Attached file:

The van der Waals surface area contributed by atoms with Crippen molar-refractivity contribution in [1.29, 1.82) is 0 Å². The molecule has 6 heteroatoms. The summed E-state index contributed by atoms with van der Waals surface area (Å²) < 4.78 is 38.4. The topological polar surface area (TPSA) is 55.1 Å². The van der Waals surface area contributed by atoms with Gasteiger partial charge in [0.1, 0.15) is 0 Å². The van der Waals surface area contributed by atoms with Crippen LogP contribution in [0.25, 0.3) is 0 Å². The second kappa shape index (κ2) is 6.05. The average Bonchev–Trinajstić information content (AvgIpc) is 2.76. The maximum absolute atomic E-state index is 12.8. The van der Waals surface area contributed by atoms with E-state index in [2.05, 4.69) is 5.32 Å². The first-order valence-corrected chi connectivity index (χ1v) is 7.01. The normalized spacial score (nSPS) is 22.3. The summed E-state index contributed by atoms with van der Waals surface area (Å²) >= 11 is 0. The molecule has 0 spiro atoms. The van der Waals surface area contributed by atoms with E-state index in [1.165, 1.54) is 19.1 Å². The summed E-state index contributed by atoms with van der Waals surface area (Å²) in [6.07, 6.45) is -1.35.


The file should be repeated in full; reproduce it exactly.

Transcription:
The van der Waals surface area contributed by atoms with Crippen molar-refractivity contribution in [1.29, 1.82) is 0 Å². The molecule has 6 heteroatoms. The summed E-state index contributed by atoms with van der Waals surface area (Å²) < 4.78 is 38.4. The topological polar surface area (TPSA) is 55.1 Å². The van der Waals surface area contributed by atoms with Gasteiger partial charge in [0.1, 0.15) is 0 Å². The van der Waals surface area contributed by atoms with Crippen LogP contribution in [0.25, 0.3) is 0 Å². The second kappa shape index (κ2) is 6.05. The average Bonchev–Trinajstić information content (AvgIpc) is 2.76. The maximum absolute atomic E-state index is 12.8. The van der Waals surface area contributed by atoms with E-state index in [2.05, 4.69) is 5.32 Å². The first-order valence-corrected chi connectivity index (χ1v) is 7.01. The normalized spacial score (nSPS) is 22.3. The summed E-state index contributed by atoms with van der Waals surface area (Å²) >= 11 is 0. The molecule has 0 spiro atoms. The van der Waals surface area contributed by atoms with E-state index in [1.165, 1.54) is 19.1 Å². The summed E-state index contributed by atoms with van der Waals surface area (Å²) in [6.07, 6.45) is -1.35.